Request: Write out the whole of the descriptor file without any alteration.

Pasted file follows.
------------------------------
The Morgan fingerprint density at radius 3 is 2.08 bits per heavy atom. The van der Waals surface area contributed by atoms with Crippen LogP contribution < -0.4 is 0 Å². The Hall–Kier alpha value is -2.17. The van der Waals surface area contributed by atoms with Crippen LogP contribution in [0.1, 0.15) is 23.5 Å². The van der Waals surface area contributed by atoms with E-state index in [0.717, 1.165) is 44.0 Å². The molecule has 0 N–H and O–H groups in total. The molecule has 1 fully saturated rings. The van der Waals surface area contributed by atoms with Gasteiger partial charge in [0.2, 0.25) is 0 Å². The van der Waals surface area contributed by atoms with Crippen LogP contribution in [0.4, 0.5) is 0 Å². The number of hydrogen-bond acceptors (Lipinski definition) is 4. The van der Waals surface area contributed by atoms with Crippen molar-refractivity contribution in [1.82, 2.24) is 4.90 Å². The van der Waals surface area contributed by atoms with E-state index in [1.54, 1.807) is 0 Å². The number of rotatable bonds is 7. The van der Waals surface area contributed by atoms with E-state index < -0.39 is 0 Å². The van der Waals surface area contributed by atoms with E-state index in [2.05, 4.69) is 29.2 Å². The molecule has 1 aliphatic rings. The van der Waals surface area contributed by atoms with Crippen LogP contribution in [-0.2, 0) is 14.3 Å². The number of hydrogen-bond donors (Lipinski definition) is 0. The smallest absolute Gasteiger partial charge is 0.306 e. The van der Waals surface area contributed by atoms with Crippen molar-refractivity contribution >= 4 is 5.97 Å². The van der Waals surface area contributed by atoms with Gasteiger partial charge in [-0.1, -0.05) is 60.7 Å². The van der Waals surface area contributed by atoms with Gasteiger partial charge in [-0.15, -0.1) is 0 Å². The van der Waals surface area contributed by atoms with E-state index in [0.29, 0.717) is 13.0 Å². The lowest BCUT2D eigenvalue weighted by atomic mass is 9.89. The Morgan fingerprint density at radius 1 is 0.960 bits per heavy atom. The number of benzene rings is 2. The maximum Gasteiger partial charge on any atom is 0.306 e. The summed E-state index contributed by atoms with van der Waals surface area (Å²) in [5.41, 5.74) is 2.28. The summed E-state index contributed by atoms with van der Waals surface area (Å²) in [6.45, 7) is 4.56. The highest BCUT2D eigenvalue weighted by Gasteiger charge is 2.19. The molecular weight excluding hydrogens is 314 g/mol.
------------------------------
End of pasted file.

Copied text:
The Morgan fingerprint density at radius 3 is 2.08 bits per heavy atom. The van der Waals surface area contributed by atoms with Crippen LogP contribution < -0.4 is 0 Å². The Hall–Kier alpha value is -2.17. The van der Waals surface area contributed by atoms with Crippen LogP contribution in [0.1, 0.15) is 23.5 Å². The van der Waals surface area contributed by atoms with E-state index in [0.717, 1.165) is 44.0 Å². The molecule has 0 N–H and O–H groups in total. The molecule has 1 fully saturated rings. The van der Waals surface area contributed by atoms with Gasteiger partial charge in [0.2, 0.25) is 0 Å². The van der Waals surface area contributed by atoms with Crippen LogP contribution in [0.4, 0.5) is 0 Å². The number of hydrogen-bond acceptors (Lipinski definition) is 4. The van der Waals surface area contributed by atoms with Crippen molar-refractivity contribution in [1.82, 2.24) is 4.90 Å². The van der Waals surface area contributed by atoms with E-state index in [1.54, 1.807) is 0 Å². The number of rotatable bonds is 7. The van der Waals surface area contributed by atoms with E-state index < -0.39 is 0 Å². The van der Waals surface area contributed by atoms with E-state index in [2.05, 4.69) is 29.2 Å². The molecule has 1 aliphatic rings. The van der Waals surface area contributed by atoms with Crippen LogP contribution in [-0.2, 0) is 14.3 Å². The number of hydrogen-bond donors (Lipinski definition) is 0. The smallest absolute Gasteiger partial charge is 0.306 e. The van der Waals surface area contributed by atoms with Crippen molar-refractivity contribution >= 4 is 5.97 Å². The van der Waals surface area contributed by atoms with Gasteiger partial charge in [-0.1, -0.05) is 60.7 Å². The van der Waals surface area contributed by atoms with Gasteiger partial charge in [-0.15, -0.1) is 0 Å². The van der Waals surface area contributed by atoms with E-state index in [0.29, 0.717) is 13.0 Å². The lowest BCUT2D eigenvalue weighted by atomic mass is 9.89. The Morgan fingerprint density at radius 1 is 0.960 bits per heavy atom. The number of benzene rings is 2. The maximum Gasteiger partial charge on any atom is 0.306 e. The summed E-state index contributed by atoms with van der Waals surface area (Å²) in [5.41, 5.74) is 2.28. The summed E-state index contributed by atoms with van der Waals surface area (Å²) in [6.45, 7) is 4.56. The highest BCUT2D eigenvalue weighted by Gasteiger charge is 2.19. The molecular weight excluding hydrogens is 314 g/mol.